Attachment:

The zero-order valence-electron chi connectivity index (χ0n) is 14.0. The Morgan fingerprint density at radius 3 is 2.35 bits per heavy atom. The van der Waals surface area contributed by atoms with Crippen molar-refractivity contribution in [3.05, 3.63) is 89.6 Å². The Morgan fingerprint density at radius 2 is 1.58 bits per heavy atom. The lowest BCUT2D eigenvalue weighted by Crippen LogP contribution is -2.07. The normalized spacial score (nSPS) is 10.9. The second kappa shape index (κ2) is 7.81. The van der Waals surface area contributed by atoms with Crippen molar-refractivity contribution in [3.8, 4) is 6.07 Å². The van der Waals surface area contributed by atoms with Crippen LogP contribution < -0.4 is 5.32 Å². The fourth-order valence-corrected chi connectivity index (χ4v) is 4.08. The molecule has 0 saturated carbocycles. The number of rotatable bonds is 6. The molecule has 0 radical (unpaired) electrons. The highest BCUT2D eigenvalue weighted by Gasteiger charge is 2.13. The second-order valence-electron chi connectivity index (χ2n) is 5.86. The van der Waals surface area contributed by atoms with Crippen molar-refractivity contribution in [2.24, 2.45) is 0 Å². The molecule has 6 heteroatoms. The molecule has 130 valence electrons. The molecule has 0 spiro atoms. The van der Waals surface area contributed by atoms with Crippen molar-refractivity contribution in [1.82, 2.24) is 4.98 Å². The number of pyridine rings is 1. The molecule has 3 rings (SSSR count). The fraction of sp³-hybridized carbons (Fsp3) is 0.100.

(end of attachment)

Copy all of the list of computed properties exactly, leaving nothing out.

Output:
The zero-order valence-electron chi connectivity index (χ0n) is 14.0. The Morgan fingerprint density at radius 3 is 2.35 bits per heavy atom. The van der Waals surface area contributed by atoms with Crippen molar-refractivity contribution in [3.05, 3.63) is 89.6 Å². The Morgan fingerprint density at radius 2 is 1.58 bits per heavy atom. The lowest BCUT2D eigenvalue weighted by Crippen LogP contribution is -2.07. The normalized spacial score (nSPS) is 10.9. The second kappa shape index (κ2) is 7.81. The van der Waals surface area contributed by atoms with Crippen molar-refractivity contribution in [3.8, 4) is 6.07 Å². The van der Waals surface area contributed by atoms with Crippen LogP contribution < -0.4 is 5.32 Å². The fourth-order valence-corrected chi connectivity index (χ4v) is 4.08. The molecule has 0 saturated carbocycles. The number of rotatable bonds is 6. The molecule has 0 radical (unpaired) electrons. The highest BCUT2D eigenvalue weighted by Gasteiger charge is 2.13. The second-order valence-electron chi connectivity index (χ2n) is 5.86. The van der Waals surface area contributed by atoms with Crippen molar-refractivity contribution in [2.24, 2.45) is 0 Å². The molecule has 6 heteroatoms. The molecule has 130 valence electrons. The molecule has 0 spiro atoms. The van der Waals surface area contributed by atoms with Crippen molar-refractivity contribution in [1.82, 2.24) is 4.98 Å². The number of pyridine rings is 1. The molecule has 3 rings (SSSR count). The fraction of sp³-hybridized carbons (Fsp3) is 0.100.